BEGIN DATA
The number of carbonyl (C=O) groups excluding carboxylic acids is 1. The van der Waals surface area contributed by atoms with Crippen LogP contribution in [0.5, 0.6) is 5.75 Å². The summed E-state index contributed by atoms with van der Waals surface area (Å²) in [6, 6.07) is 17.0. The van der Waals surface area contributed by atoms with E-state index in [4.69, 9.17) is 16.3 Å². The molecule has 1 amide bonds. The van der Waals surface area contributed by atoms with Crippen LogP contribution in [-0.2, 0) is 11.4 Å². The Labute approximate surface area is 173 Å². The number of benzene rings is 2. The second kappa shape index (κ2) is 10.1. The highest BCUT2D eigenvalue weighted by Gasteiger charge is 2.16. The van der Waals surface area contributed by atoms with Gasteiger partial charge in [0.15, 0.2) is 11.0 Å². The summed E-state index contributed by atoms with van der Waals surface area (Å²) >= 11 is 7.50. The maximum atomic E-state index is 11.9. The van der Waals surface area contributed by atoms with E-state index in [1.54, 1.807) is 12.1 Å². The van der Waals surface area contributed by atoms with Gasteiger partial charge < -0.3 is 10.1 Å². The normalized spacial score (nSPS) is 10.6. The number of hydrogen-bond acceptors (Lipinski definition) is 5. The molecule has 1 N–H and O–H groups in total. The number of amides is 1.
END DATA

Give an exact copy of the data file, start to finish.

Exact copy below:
The number of carbonyl (C=O) groups excluding carboxylic acids is 1. The van der Waals surface area contributed by atoms with Crippen LogP contribution in [0.5, 0.6) is 5.75 Å². The summed E-state index contributed by atoms with van der Waals surface area (Å²) in [6, 6.07) is 17.0. The van der Waals surface area contributed by atoms with E-state index in [4.69, 9.17) is 16.3 Å². The molecule has 1 amide bonds. The van der Waals surface area contributed by atoms with Crippen LogP contribution in [-0.2, 0) is 11.4 Å². The Labute approximate surface area is 173 Å². The number of benzene rings is 2. The second kappa shape index (κ2) is 10.1. The highest BCUT2D eigenvalue weighted by Gasteiger charge is 2.16. The van der Waals surface area contributed by atoms with Gasteiger partial charge in [0.15, 0.2) is 11.0 Å². The summed E-state index contributed by atoms with van der Waals surface area (Å²) >= 11 is 7.50. The maximum atomic E-state index is 11.9. The van der Waals surface area contributed by atoms with E-state index in [1.54, 1.807) is 12.1 Å². The van der Waals surface area contributed by atoms with Gasteiger partial charge < -0.3 is 10.1 Å². The normalized spacial score (nSPS) is 10.6. The number of hydrogen-bond acceptors (Lipinski definition) is 5. The molecule has 1 N–H and O–H groups in total. The number of amides is 1.